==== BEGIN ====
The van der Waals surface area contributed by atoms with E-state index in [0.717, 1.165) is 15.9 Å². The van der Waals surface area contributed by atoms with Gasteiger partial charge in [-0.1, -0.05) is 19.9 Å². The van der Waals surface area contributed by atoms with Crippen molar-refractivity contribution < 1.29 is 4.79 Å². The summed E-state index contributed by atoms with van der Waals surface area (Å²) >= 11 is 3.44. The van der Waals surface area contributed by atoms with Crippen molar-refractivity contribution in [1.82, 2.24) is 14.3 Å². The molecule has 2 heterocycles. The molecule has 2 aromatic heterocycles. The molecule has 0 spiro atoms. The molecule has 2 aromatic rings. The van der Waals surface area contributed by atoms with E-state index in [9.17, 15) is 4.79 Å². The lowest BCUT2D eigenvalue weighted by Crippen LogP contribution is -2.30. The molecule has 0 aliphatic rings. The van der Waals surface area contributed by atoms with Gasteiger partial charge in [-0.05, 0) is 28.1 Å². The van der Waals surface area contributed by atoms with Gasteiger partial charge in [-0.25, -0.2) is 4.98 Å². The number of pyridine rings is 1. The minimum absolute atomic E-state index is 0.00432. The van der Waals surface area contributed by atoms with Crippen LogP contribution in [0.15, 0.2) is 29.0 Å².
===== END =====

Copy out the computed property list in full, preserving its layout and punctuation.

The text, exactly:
The van der Waals surface area contributed by atoms with E-state index in [0.717, 1.165) is 15.9 Å². The van der Waals surface area contributed by atoms with Gasteiger partial charge in [-0.1, -0.05) is 19.9 Å². The van der Waals surface area contributed by atoms with Crippen molar-refractivity contribution < 1.29 is 4.79 Å². The summed E-state index contributed by atoms with van der Waals surface area (Å²) >= 11 is 3.44. The van der Waals surface area contributed by atoms with Crippen molar-refractivity contribution in [1.82, 2.24) is 14.3 Å². The molecule has 2 heterocycles. The molecule has 2 aromatic heterocycles. The molecule has 0 spiro atoms. The molecule has 2 aromatic rings. The van der Waals surface area contributed by atoms with E-state index in [9.17, 15) is 4.79 Å². The lowest BCUT2D eigenvalue weighted by Crippen LogP contribution is -2.30. The molecule has 0 aliphatic rings. The van der Waals surface area contributed by atoms with Gasteiger partial charge in [-0.05, 0) is 28.1 Å². The van der Waals surface area contributed by atoms with Gasteiger partial charge in [-0.25, -0.2) is 4.98 Å². The number of pyridine rings is 1. The minimum absolute atomic E-state index is 0.00432. The van der Waals surface area contributed by atoms with Crippen LogP contribution in [0.15, 0.2) is 29.0 Å².